A more fragmented international climate change practice has already led to tangible trade disputes.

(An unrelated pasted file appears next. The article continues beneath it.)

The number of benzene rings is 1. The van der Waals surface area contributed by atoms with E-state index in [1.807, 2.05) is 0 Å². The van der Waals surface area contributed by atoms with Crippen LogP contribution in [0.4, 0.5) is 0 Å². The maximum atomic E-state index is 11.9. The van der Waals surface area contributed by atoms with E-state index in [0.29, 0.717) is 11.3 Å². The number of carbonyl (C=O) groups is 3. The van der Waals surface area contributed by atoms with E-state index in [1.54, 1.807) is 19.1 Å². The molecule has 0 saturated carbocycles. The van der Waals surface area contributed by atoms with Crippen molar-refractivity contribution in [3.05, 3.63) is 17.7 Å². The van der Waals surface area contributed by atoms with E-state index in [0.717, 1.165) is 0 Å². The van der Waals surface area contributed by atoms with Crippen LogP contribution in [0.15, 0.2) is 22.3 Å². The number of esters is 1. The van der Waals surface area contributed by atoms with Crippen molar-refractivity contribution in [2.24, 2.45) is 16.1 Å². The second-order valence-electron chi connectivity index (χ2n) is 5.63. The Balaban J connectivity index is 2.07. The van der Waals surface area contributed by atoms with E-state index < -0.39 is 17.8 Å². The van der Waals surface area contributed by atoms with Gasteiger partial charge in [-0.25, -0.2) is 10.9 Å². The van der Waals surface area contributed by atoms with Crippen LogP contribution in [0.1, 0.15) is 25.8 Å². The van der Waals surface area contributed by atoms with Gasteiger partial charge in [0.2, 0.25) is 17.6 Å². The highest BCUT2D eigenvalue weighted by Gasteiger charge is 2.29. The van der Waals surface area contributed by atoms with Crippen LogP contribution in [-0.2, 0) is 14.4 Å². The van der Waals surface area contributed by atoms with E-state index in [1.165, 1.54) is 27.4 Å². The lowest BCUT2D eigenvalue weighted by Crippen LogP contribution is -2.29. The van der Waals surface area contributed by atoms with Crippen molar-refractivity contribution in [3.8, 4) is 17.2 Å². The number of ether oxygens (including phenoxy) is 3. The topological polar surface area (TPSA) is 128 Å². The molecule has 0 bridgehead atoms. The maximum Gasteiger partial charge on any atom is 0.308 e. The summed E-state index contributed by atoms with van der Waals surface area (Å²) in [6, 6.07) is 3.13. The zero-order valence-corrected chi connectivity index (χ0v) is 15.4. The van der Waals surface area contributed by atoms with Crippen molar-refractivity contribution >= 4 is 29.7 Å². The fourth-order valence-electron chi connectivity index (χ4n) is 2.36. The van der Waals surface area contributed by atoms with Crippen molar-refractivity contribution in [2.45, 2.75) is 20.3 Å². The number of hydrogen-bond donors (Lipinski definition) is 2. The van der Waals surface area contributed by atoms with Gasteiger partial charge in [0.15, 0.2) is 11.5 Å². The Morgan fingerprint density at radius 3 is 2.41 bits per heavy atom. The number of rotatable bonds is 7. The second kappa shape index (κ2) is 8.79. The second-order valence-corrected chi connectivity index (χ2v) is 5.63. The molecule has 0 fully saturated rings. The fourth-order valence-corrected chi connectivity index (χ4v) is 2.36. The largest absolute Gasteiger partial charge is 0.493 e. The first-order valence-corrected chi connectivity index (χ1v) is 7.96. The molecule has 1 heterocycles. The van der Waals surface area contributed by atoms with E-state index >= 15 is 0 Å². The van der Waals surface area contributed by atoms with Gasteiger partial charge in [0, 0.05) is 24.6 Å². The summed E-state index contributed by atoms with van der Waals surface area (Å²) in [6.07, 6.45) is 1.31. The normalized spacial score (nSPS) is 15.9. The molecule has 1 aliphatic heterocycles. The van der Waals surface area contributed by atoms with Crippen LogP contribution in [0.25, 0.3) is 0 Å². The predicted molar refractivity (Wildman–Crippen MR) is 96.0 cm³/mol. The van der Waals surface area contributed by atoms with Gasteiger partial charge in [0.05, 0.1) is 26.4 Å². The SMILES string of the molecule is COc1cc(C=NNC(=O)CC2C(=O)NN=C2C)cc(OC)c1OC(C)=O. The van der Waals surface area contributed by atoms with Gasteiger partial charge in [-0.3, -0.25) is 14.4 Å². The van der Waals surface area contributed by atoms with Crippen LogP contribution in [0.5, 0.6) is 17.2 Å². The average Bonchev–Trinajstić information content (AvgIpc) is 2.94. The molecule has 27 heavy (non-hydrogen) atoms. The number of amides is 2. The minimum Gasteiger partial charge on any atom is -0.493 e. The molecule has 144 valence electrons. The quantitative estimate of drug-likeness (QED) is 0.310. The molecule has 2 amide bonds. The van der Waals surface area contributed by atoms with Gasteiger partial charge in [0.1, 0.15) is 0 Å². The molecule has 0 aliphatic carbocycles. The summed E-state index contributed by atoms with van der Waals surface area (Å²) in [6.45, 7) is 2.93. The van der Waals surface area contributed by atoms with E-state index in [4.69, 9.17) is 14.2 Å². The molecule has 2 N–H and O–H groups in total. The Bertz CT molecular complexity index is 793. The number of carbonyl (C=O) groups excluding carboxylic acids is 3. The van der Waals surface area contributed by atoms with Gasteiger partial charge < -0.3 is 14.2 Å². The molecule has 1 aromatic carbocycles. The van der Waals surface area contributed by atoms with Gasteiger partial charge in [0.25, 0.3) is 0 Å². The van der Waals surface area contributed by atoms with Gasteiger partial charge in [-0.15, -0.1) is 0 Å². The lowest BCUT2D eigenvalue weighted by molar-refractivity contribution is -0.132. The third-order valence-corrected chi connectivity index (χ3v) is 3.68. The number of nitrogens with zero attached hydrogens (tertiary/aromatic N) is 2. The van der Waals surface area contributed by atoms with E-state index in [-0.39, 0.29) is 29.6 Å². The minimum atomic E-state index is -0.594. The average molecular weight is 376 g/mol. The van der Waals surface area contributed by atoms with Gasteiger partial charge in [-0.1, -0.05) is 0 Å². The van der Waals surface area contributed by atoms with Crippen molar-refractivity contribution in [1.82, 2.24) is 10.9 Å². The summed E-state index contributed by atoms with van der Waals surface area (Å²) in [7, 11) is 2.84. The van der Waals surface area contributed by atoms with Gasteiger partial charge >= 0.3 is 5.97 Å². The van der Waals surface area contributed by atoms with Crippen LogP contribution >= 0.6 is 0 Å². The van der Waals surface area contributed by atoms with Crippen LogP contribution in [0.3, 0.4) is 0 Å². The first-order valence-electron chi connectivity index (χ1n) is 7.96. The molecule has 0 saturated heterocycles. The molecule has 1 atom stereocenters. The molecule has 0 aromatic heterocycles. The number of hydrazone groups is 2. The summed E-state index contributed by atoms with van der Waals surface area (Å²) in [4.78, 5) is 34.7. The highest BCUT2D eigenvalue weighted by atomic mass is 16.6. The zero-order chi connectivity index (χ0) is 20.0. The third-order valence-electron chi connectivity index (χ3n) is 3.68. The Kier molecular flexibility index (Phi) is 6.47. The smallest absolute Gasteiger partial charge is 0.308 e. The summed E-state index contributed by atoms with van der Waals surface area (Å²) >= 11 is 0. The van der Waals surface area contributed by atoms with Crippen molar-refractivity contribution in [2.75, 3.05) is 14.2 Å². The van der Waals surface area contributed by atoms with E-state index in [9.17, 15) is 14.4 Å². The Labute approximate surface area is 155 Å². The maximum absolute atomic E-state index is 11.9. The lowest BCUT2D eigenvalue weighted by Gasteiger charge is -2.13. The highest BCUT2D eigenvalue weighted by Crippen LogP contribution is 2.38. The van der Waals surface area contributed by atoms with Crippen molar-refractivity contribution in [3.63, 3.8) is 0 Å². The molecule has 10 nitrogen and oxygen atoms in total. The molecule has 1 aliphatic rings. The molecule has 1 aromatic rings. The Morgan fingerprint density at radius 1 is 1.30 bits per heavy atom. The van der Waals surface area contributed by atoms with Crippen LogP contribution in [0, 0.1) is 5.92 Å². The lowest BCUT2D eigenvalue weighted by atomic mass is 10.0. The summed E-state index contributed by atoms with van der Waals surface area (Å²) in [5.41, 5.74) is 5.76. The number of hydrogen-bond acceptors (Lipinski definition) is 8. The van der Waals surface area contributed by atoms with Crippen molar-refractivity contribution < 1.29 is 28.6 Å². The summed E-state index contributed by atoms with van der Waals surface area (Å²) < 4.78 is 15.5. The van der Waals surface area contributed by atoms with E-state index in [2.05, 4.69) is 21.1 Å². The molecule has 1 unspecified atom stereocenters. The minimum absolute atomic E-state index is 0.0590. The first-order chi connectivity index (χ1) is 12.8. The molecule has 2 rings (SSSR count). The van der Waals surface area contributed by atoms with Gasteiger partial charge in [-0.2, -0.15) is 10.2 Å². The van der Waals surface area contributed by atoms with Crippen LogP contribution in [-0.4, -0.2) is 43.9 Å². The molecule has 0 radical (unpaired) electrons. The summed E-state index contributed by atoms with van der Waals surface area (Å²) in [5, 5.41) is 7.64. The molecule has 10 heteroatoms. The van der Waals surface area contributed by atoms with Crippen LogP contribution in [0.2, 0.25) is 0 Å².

The clash between trade and climate-related measures is inevitable. Indeed, such clash is already occurring in the international sphere through the multilateral trade system. Obviously, countries have different priorities. Some of them favor free trade in the current globalized and interdependent world in contrast to more developed and environmentally aware states that are seeking to preserve the environment and fight global warming. These countries are also joined by other states as the Small Developing Island States (SDIS) that are facing imminent danger like rising sea levels, threats to water and food security which might lead to climate change refugees and so on. In this context, one would wonder whether trade or climate protection should take primacy in the international scene and what kind of incentives could be offered to countries in order to favor climate change measures even when these measures might hinder trade but benefit the overall well-being of the society in the short or long term. What could possibly convince developing and Least Developing Countries (LDCs) to adopt climate change measures and stop the unsustainable economic activities that are further contributing to global warming? Is it even possible to convince these countries to adopt such approach given the historical pollution committed by the developed states in the north in the last century? In the chapter “Soft, Complex, and Fragmented International Climate Change Practice: What Implications for International Trade Law,” the authors Francesco Sindico and Julie Gibson attempted to provide an answer to this question. In this sense, the authors emphasized on many factors that could play a role in shaping the potential future geopolitical climate in the international sphere concerning this topic. Thus, one can say that depending on the kind of measures that could be adopted, countries might embrace a stricter or more open approaches when it comes to this topic. In other words, if the future climate change agreements adopted softer commitments, then countries might refrain from adopting measures such as border adjustment measures in contrast to the latter case where the Multilateral Environmental Agreements (MEAs) adopt hard measures that would impact the economic growth of these states. Thus, the political compromise must be kept intact in order to avoid the occurrence of such situations. One could already question whether the Paris agreement adopts hard or soft commitments and what is the impact of these commitments on the United States withdrawal from the agreement in the recent months? Setting that aside, and as it was stated before there are already several trade conflicts brought before the World Trade Organization (WTO) which reflect the current existing clash between international trade measures and domestic climate change regulations. In particular, the current cases are concerned with domestic regulations adopted in relation to the renewable energy industry such as solar or wind energies. As such, the Dispute Settlement Body (DSB) of the WTO had to examine whether these measures violated international trade rules. And indeed, the panels and Appellate Body (AB) have found plenty of these measures in contradiction with international trade rules.